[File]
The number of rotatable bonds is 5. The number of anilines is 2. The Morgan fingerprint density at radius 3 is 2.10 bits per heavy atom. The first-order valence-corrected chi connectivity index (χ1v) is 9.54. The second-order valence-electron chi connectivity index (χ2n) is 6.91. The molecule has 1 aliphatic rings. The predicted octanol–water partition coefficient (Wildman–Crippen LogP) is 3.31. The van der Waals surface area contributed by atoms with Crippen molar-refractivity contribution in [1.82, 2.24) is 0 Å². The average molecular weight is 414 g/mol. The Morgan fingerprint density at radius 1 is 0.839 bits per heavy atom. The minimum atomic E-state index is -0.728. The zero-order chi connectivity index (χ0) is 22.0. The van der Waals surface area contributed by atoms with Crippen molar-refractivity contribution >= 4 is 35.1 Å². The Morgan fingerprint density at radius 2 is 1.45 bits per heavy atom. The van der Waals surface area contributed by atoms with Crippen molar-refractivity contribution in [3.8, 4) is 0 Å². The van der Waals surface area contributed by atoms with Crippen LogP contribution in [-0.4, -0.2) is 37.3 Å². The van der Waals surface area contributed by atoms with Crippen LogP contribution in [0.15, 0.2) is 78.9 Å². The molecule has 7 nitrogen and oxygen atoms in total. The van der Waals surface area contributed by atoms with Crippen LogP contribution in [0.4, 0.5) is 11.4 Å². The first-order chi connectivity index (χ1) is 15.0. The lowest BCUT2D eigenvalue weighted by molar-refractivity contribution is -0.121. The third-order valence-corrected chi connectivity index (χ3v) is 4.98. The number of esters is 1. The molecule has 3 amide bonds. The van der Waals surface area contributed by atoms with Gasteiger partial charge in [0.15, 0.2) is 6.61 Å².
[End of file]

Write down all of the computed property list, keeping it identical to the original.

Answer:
The number of rotatable bonds is 5. The number of anilines is 2. The Morgan fingerprint density at radius 3 is 2.10 bits per heavy atom. The first-order valence-corrected chi connectivity index (χ1v) is 9.54. The second-order valence-electron chi connectivity index (χ2n) is 6.91. The molecule has 1 aliphatic rings. The predicted octanol–water partition coefficient (Wildman–Crippen LogP) is 3.31. The van der Waals surface area contributed by atoms with Crippen molar-refractivity contribution in [1.82, 2.24) is 0 Å². The average molecular weight is 414 g/mol. The Morgan fingerprint density at radius 1 is 0.839 bits per heavy atom. The minimum atomic E-state index is -0.728. The zero-order chi connectivity index (χ0) is 22.0. The van der Waals surface area contributed by atoms with Crippen molar-refractivity contribution >= 4 is 35.1 Å². The Morgan fingerprint density at radius 2 is 1.45 bits per heavy atom. The van der Waals surface area contributed by atoms with Crippen molar-refractivity contribution in [3.8, 4) is 0 Å². The van der Waals surface area contributed by atoms with Crippen LogP contribution in [-0.4, -0.2) is 37.3 Å². The van der Waals surface area contributed by atoms with Crippen LogP contribution in [0.15, 0.2) is 78.9 Å². The molecule has 7 nitrogen and oxygen atoms in total. The van der Waals surface area contributed by atoms with Crippen LogP contribution in [0.4, 0.5) is 11.4 Å². The first-order chi connectivity index (χ1) is 15.0. The lowest BCUT2D eigenvalue weighted by molar-refractivity contribution is -0.121. The third-order valence-corrected chi connectivity index (χ3v) is 4.98. The number of esters is 1. The molecule has 3 amide bonds. The van der Waals surface area contributed by atoms with Gasteiger partial charge in [0.15, 0.2) is 6.61 Å².